But recommendations coming out of China and Italy—countries that drew the short straws in the coronavirus pandemic—were that we should skip over these therapies in favor of intubation, where we make the patient unconscious, insert a breathing tube into their trachea and put them on a mechanical ventilator. The thinking at that time, which was just a few weeks ago but feels like a different era, was that COVID-19 patients who required more than low-flow oxygen were going to progress to mechanical ventilation anyway, so you might as well skip the intervening steps. Furthermore, there was a lot of concern that high-flow nasal cannula and noninvasive ventilation would propel the patient’s virus-rich aerosols into the room, potentially infecting other patients and healthcare providers.
So, like everyone else, we adopted the “intubate early” paradigm, and sent this first round of sick coronavirus patients to the ICU on a ventilator. But the sick patients started arriving in bigger numbers—in one shift we intubated six patients—and it became clear that if we kept this up, we were going to run out of ventilators and ICU beds by the end of the week. On top of this, we were starting to get early studies out of China and Italy that showed alarmingly poor outcomes of patients on ventilators. Was intubate-early the right strategy?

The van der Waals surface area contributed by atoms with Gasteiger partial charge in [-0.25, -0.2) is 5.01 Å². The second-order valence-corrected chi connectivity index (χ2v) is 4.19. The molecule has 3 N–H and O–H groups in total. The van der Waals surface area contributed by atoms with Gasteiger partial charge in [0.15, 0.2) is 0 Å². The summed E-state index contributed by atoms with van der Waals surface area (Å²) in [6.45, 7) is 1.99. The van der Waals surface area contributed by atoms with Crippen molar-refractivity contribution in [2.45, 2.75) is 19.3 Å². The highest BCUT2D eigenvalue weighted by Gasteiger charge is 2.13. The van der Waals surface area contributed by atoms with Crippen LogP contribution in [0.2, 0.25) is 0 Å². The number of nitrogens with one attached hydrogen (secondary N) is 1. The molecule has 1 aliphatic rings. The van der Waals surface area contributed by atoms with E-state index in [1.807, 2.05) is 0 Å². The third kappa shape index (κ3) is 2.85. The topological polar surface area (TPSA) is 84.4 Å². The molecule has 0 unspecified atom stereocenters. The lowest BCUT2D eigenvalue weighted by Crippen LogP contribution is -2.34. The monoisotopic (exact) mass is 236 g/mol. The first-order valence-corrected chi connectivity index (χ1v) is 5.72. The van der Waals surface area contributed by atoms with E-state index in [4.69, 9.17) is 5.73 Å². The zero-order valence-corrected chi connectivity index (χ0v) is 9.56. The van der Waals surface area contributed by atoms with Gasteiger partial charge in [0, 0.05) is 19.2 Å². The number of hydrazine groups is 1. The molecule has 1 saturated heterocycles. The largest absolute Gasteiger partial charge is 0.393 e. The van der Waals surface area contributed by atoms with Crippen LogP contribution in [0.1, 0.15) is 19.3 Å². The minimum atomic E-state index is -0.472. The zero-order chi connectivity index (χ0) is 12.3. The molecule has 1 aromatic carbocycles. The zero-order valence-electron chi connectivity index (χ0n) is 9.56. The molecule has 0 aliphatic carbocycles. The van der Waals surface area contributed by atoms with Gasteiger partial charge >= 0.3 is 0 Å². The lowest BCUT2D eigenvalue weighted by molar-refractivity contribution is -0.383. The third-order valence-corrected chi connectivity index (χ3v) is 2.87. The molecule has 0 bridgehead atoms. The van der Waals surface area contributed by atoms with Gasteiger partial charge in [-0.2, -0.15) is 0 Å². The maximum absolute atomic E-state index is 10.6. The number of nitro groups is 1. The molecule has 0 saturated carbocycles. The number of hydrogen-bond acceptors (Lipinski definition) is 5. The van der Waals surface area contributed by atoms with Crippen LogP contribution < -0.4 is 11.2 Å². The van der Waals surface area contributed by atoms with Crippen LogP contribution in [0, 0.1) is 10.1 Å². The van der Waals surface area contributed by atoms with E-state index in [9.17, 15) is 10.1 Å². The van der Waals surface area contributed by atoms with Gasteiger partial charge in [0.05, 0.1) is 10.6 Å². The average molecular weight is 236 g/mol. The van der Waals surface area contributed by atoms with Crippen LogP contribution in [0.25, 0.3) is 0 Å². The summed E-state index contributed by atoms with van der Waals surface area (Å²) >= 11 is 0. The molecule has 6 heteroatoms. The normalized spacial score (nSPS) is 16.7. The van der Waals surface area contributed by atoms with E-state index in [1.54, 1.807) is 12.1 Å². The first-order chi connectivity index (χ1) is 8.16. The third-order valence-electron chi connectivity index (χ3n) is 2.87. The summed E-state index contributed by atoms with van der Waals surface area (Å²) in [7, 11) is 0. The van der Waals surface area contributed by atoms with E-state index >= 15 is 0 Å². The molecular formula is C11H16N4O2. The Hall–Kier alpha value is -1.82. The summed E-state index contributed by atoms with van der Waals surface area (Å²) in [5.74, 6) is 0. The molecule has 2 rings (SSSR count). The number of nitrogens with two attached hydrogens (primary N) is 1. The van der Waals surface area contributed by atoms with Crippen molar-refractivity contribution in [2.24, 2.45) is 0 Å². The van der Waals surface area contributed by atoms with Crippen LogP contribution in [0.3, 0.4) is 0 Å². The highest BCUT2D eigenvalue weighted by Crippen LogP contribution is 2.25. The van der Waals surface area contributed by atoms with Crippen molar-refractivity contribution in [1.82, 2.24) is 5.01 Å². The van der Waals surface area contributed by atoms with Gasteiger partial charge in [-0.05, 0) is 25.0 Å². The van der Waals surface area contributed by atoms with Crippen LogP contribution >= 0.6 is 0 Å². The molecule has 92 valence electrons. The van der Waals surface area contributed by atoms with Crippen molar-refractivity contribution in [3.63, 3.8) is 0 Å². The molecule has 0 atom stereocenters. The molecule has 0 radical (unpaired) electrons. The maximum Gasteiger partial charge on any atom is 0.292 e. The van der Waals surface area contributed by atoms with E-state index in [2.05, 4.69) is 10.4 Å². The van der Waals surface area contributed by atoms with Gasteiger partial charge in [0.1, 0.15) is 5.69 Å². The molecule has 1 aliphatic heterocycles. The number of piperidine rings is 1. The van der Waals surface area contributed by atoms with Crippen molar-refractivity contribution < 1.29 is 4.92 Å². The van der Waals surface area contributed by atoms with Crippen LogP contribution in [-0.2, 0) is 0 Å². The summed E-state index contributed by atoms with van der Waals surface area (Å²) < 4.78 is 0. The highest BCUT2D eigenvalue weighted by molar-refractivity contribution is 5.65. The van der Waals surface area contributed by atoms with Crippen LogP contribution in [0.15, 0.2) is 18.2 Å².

Around this time, many of us started to notice an unusual phenomenon in people with COVID-19 lung disease. Every patient seen in the emergency department has their oxygen saturation—a marker of how completely blood is carrying oxygen to the tissues—measured at triage, using a device that fits over the finger, a pulse oximeter. A normal saturation is above 95 percent. Some COVID-19 patients, however had the kind of very low saturations that we associate with cyanosis and respiratory distress—but they were comfortably speaking to us or texting on their phones.